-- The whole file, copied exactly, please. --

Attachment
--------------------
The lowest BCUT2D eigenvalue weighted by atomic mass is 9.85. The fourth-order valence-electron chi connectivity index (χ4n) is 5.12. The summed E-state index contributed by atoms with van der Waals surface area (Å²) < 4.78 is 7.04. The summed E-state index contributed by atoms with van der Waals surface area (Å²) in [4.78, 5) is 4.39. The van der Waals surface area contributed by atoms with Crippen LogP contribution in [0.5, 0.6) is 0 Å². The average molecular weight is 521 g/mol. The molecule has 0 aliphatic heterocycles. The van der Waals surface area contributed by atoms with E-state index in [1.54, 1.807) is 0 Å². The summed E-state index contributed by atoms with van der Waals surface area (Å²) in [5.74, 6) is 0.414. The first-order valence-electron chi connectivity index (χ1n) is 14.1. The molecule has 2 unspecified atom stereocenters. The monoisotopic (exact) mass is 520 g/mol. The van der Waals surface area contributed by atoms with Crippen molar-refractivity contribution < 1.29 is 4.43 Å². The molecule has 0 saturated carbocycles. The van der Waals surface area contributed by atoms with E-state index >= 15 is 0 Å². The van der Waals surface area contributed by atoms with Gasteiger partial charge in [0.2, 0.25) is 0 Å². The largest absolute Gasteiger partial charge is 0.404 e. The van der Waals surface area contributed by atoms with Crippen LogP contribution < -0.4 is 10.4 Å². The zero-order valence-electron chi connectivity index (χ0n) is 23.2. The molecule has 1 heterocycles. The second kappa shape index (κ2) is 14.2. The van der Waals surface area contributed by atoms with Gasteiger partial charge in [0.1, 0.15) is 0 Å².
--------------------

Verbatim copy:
The lowest BCUT2D eigenvalue weighted by atomic mass is 9.85. The fourth-order valence-electron chi connectivity index (χ4n) is 5.12. The summed E-state index contributed by atoms with van der Waals surface area (Å²) < 4.78 is 7.04. The summed E-state index contributed by atoms with van der Waals surface area (Å²) in [4.78, 5) is 4.39. The van der Waals surface area contributed by atoms with Crippen LogP contribution in [0.5, 0.6) is 0 Å². The average molecular weight is 521 g/mol. The molecule has 0 aliphatic heterocycles. The van der Waals surface area contributed by atoms with E-state index in [1.54, 1.807) is 0 Å². The summed E-state index contributed by atoms with van der Waals surface area (Å²) in [5.74, 6) is 0.414. The first-order valence-electron chi connectivity index (χ1n) is 14.1. The molecule has 2 unspecified atom stereocenters. The monoisotopic (exact) mass is 520 g/mol. The van der Waals surface area contributed by atoms with Crippen molar-refractivity contribution < 1.29 is 4.43 Å². The molecule has 0 saturated carbocycles. The van der Waals surface area contributed by atoms with E-state index >= 15 is 0 Å². The van der Waals surface area contributed by atoms with Gasteiger partial charge in [0.2, 0.25) is 0 Å². The largest absolute Gasteiger partial charge is 0.404 e. The van der Waals surface area contributed by atoms with Crippen LogP contribution < -0.4 is 10.4 Å². The zero-order valence-electron chi connectivity index (χ0n) is 23.2. The molecule has 1 heterocycles. The second kappa shape index (κ2) is 14.2. The van der Waals surface area contributed by atoms with Gasteiger partial charge in [0.1, 0.15) is 0 Å².